In 1834, South Carolina slaveholder James Henry Hammond composed a detailed guide for plantation management. He offered a series of suggestions, large and small, on topics ranging from crop production to animal husbandry. Enslaved women’s reproductive health in particular—pregnancy, childbirth, and breast feeding—fascinated Hammond, a self-proclaimed expert on homeopathic medicine. No detail of the “peculiar institution” was too private for his public observations. Despite his own lack of medical training, he advised slaveholders that with the appropriate manuals and materials, they too could manage their bondswomen’s reproductive lives. In Birthing a Slave: Motherhood and Medicine in the Antebellum South, historian Marie Jenkins Schwartz explores precisely this struggle over enslaved women’s bodies: between slaveholders like Hammond, the physicians they hired, and the enslaved community’s folk traditions.
After the United States withdrew from the transatlantic slave trade in 1808, planters like Hammond recognized that the institution of slavery depended upon enslaved women’s ability to reproduce. “During the antebellum era,” as Schwartz explains, “the expectation increased among members of the slaveholding class that enslaved women would contribute to the economic success of the plantation not only through productive labor but also through procreation” (11). While scholars have acknowledged this defining characteristic of nineteenth-century American slavery, the intricacies of the subject have been surprisingly unexplored, at least until now. As Schwartz makes clear, in the decades preceding the Civil War, slaveholders eager to expand their labor force took active, often coercive, steps to increase the number of children “born into bondage” (1). They commissioned southern physicians to tend to their bondswomen’s reproductive health. Such doctors, eager to expand their patient pool and to demonstrate their expertise, monitored slave pregnancies and childbirths and attempted to treat a range of bondswomen’s reproductive ailments: infertility, menstrual difficulties, gynecological cancers, and postpartum complications. Slaveholders like Hammond and the doctors they hired couched such interventions in the language of paternalism. “Professional” medical care ostensibly evinced a master’s concern for his enslaved property.
Yet masters’ efforts to provide reproductive medicine often collided with the preferences of enslaved women, who commonly favored traditional healing practices over “modern” intervention. Whenever possible, expectant enslaved mothers looked to other bondswomen for help with pregnancy and delivery. But, as Schwartz notes, masters and plantation doctors often ignored an enslaved mother’s wishes, privileging her life and ability to reproduce over the life of her unborn child. Plantation doctors understood that they worked for the slaveholder, not the patient, and elevated their reputations over their patients’ desires. Ultimately, enslaved women struggled to make medical choices “in a society that did not define control of one’s body as a fundamental right of slaves” (3).
Schwartz organizes Birthing a Slave “thematically around a woman’s reproductive life: fertility, pregnancy, childbirth, postnatal complications, gynecological disorders, and the related topic of cancer and other tumors” (6). Each of these sections illustrates the manifold ways the system of slavery affected black women’s spiritual and physical well-being. The crude, often dangerous realities of nineteenth-century medicine wreaked havoc on black women’s bodies. Schwartz’s detailed discussion of gynecological cancers is especially good at exposing this tragic reality of antebellum slave life, when planters privileged black women’s economic worth and surgeons prioritized medical breakthroughs at the expense of black women’s comfort, even at the end of these patients’ lives. A more perfunctory closing chapter, “Freedwomen’s Health,” sketches how medical relationships between white doctors and black female patients evolved after emancipation, when physicians fled their practices to fight for the Confederacy, and under Jim Crow, when a resurgence of racial animosity impeded black women from receiving professional medical care.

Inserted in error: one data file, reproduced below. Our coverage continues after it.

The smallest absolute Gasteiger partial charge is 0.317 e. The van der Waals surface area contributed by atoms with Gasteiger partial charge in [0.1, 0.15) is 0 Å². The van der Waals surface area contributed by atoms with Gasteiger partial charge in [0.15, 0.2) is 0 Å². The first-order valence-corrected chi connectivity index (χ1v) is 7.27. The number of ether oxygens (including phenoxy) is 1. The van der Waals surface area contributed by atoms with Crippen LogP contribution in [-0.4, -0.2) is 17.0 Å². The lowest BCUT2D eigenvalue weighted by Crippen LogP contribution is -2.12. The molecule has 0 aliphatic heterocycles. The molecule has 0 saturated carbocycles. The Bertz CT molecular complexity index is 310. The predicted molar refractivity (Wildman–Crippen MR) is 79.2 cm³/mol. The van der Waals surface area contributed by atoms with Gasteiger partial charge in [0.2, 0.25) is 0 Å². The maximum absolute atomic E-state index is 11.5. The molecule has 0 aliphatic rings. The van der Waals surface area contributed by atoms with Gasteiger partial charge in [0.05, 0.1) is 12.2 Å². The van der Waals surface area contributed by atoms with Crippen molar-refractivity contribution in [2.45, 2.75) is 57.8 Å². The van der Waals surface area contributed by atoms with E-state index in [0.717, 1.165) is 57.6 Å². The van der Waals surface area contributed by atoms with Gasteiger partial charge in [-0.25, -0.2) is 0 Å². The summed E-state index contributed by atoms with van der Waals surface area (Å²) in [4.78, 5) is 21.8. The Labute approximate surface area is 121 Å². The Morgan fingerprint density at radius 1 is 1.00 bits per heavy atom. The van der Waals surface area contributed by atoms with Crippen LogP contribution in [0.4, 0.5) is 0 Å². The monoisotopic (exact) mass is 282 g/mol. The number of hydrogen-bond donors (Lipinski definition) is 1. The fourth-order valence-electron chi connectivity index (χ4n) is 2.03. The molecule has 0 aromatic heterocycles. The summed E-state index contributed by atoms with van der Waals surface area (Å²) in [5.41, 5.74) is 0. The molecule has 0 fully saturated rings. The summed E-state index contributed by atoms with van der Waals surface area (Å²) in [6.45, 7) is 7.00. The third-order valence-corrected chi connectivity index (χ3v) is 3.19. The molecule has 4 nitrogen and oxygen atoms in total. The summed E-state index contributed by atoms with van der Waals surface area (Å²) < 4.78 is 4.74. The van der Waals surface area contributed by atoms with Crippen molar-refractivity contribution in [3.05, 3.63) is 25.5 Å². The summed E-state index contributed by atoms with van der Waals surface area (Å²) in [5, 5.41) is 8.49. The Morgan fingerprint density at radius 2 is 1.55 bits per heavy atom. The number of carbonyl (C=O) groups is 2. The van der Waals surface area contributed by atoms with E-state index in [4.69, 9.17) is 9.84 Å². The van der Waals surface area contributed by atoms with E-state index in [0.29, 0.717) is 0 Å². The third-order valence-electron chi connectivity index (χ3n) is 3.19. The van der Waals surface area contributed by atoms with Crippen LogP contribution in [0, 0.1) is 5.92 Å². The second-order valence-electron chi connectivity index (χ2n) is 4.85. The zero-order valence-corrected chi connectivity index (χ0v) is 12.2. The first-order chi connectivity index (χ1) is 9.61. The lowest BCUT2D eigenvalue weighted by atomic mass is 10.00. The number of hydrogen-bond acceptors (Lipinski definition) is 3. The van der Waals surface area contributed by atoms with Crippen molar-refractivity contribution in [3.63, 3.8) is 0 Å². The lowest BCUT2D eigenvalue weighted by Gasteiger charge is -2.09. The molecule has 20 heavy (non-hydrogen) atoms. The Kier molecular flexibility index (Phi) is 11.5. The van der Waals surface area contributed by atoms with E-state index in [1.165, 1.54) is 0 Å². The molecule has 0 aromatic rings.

The swiftness of the last chapter notwithstanding, Birthing a Slave is painstakingly researched and meticulously documented. Schwartz withholds no detail about enslaved women’s gynecological health from her readers, no matter how graphic. The agonies of childbirth before the advent of anesthesia; the black market for stillborn and aborted fetuses; and ovarian, uterine, and breast cancers before modern pain management are each unearthed with uncommon archival capability. Drawing upon antebellum physicians’ case histories, medical records, and published journals; slaveholders’ plantation records and account books; and the recollections of former slaves and their descendants, Schwartz reconstructs an exhaustive portrait of some of the most intimate—and important—details of antebellum slave life (6-7). Her historical intrusiveness is the perfect analogue for the ways slave owners and physicians poked and prodded enslaved women (33).
As Schwartz convincingly demonstrates, the history of reproductive health touches upon nearly every debate that has dominated slavery studies over the past several decades: resistance and agency, hegemony, paternalism, family, culture, and religion. For its historiographical reach, analytical breadth, and archival depth, Birthing a Slave will be of great interest to scholars of African American history, southern history, women’s history, and the history of medicine. This book is impeccably researched and beautifully written. Schwartz has admirably tackled a sensitive subject with analytical grace and narrative skill. While it may not be the right book to savor over a morning coffee, Birthing a Slave is social history at its finest.